Putin: Hey, maybe we can all get along now

Russia has “no ill intentions towards its neighbors,” Vladimir Putin insisted a short time ago in a call for re-normalization of relations. Nice words from the first guy in history to order an artillery strike and an assault on a nuclear reactor complex. In a press conference, Putin held out an olive branch at the same time he seized control of the largest nuclear reactor in Ukraine, continued bombing Kyiv and other cities, and appeared to be “ramping up” ground assaults on major population centers in an attempt to obliterate Ukraine.

Is this a plea for face-saving talks, or just another propaganda ploy?

If Putin wanted a face-saving way out of this conflict, he would have floated it before seizing Zaporizhzhia. He also wouldn’t have his army on the move in preparation to attack multiple cities with questionable-at-best military value:

Key cities under assault: Russia is laying siege to the key Ukrainian city of Mariupol. The southeastern city’s deputy mayor said it was “surrounded” by Russian forces and in desperate need of military and humanitarian aid. In northeastern Ukraine, 34 civilians were killed by Russian attacks on the Kharkiv region within a 24 hour period, emergency services said. Kharkiv’s mayor said the Russian military is “intentionally trying to eliminate Ukrainian people” as it targets civilian spaces. Russian troops are also advancing toward Odessa, the strategically significant city on the southern coast.

It’s safe to say that Putin’s neighborliness doesn’t extend to Ukrainians. It doesn’t extend to the Baltic states either, nor to any countries within the former Iron Curtain that prefers its own neighbors to the West over Putin’s charms. So what’s the point of this pitch?

Putin needs to get business back to normal — or at least in operation again. For the fifth straight day, the Russian stock market remained closed as valuations of Russian companies remain mired in junk-bond status. Trading on other boards for Russian firms went just as badly:

Russia’s central bank has ordered the Moscow stock exchange to stay closed for a fifth day Friday, sheltering local equities that global institutions now see as “uninvestable.”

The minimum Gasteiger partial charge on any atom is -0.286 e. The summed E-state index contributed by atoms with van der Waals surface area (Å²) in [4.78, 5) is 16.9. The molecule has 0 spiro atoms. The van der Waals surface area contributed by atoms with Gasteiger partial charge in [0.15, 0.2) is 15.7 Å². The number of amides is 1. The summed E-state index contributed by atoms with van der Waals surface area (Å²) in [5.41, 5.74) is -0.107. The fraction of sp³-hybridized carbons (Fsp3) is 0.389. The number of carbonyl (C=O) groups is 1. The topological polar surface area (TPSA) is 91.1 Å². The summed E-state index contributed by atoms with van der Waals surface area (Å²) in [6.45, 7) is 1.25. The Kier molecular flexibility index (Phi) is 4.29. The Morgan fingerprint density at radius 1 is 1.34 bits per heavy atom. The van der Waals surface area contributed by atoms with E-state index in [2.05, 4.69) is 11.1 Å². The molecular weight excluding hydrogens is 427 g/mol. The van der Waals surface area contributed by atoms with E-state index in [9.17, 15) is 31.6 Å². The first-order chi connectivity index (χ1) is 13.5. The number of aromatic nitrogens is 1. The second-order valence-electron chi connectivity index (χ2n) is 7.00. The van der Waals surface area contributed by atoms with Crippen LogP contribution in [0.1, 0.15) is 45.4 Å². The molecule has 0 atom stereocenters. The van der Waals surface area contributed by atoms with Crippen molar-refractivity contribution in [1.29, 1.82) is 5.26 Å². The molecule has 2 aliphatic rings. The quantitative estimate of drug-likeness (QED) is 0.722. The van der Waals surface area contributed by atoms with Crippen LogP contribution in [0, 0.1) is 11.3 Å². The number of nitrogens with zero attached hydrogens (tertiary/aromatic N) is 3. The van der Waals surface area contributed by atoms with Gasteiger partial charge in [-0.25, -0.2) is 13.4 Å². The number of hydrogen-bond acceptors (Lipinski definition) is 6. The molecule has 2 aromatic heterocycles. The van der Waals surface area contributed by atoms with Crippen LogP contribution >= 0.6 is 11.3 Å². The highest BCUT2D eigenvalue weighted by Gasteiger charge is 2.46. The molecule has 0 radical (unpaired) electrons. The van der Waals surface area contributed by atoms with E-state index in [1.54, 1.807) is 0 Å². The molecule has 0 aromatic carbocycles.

Meanwhile, the London Stock Exchange froze trading in eight Russian companies on Friday, adding to the 28 already suspended. …

Global institutional investors see the Russian equity market as currently uninvestable, MSCI and FTSE Russell said Thursday. The two companies plan to remove Russian stocks from their indexes and reclassify them “at a price that is effectively zero.”

In Russia, Moscow’s MOEX exchange has been shut all this week, after crashing as much as 50% last Friday after the country’s forces attacked Ukraine. Its central bank ordered the closure, seen as an attempt to avoid further losses as pressure on Russian equities builds.

The LSE announced that all Russian trading had been locked out:

The LSE suspended global depositary receipts (GDRs) – which represent shares in a foreign company – for eight Russian companies on Friday, including Magnit and Sistema, after it froze trading in 28 firms on Thursday. read more

“The London Stock Exchange notes the ongoing deterioration of market conditions since March 2 2022, and in order to maintain orderly markets, the exchange has suspended the admission to trading of the instruments,” it said in a statement.

There are no Russian securities trading on the LSE following Friday’s move.

“This captures all Russian GDRs on our markets,” a spokesperson said.

The ruble still remains valued below a US cent on currency markets as of today, too. There is nowhere for Russia’s oligarchs to turn, and thanks to lockouts from Western banking systems, probably no easily accessible cash with which to operate either. Earlier this week, members of Congress began floating the possibility of issuing letters of marque and reprisal to allow private citizens to seize Russian assets wherever they may be found, which would escalate the current Cold War into a Pirates of the Caribbean status of sorts.

Putin may be strong enough to stare down his oligarchs, but that can’t last forever. The seizure of the nuclear plant overnight was likely intended to force the West to back away from its economic sanctions in time to save his own skin. Hence the sudden desire for re-normalizing relations, and especially trade.

Will it work? Probably not; like everything else Putin’s doing, the seizure of Zaporizhzhia will almost certainly backfire as Europeans finally figure out just how dangerous Putin actually is. The time for sweet words and neighborliness passed ten days ago. Now we’re faced with a potentially genocidal tyrant, and the only way forward is to turn the screws until Putin’s oligarchs get motivated enough to bring an end to the crisis on their own.

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